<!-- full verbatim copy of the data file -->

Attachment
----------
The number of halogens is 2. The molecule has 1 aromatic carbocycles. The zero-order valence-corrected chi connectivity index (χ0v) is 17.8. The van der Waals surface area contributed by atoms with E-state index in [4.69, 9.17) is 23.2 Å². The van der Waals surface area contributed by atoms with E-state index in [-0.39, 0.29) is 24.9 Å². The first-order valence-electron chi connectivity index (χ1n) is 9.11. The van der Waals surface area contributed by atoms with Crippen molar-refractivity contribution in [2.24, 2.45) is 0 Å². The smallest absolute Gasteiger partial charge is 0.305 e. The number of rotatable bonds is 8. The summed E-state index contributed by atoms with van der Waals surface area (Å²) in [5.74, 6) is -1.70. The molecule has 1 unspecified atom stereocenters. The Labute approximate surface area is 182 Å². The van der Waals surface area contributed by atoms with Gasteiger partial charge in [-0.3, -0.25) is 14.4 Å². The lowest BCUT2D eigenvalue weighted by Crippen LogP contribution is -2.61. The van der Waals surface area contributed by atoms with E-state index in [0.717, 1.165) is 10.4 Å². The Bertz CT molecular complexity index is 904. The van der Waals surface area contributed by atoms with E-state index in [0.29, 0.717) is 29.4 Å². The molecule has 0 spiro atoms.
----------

The number of halogens is 2. The molecule has 1 aromatic carbocycles. The zero-order valence-corrected chi connectivity index (χ0v) is 17.8. The van der Waals surface area contributed by atoms with E-state index in [4.69, 9.17) is 23.2 Å². The van der Waals surface area contributed by atoms with E-state index in [-0.39, 0.29) is 24.9 Å². The first-order valence-electron chi connectivity index (χ1n) is 9.11. The van der Waals surface area contributed by atoms with Crippen molar-refractivity contribution in [2.24, 2.45) is 0 Å². The smallest absolute Gasteiger partial charge is 0.305 e. The number of rotatable bonds is 8. The summed E-state index contributed by atoms with van der Waals surface area (Å²) in [5.74, 6) is -1.70. The molecule has 1 unspecified atom stereocenters. The Labute approximate surface area is 182 Å². The van der Waals surface area contributed by atoms with Gasteiger partial charge in [-0.3, -0.25) is 14.4 Å². The lowest BCUT2D eigenvalue weighted by Crippen LogP contribution is -2.61. The van der Waals surface area contributed by atoms with E-state index in [0.717, 1.165) is 10.4 Å². The Bertz CT molecular complexity index is 904. The van der Waals surface area contributed by atoms with E-state index in [0.29, 0.717) is 29.4 Å². The molecule has 0 spiro atoms.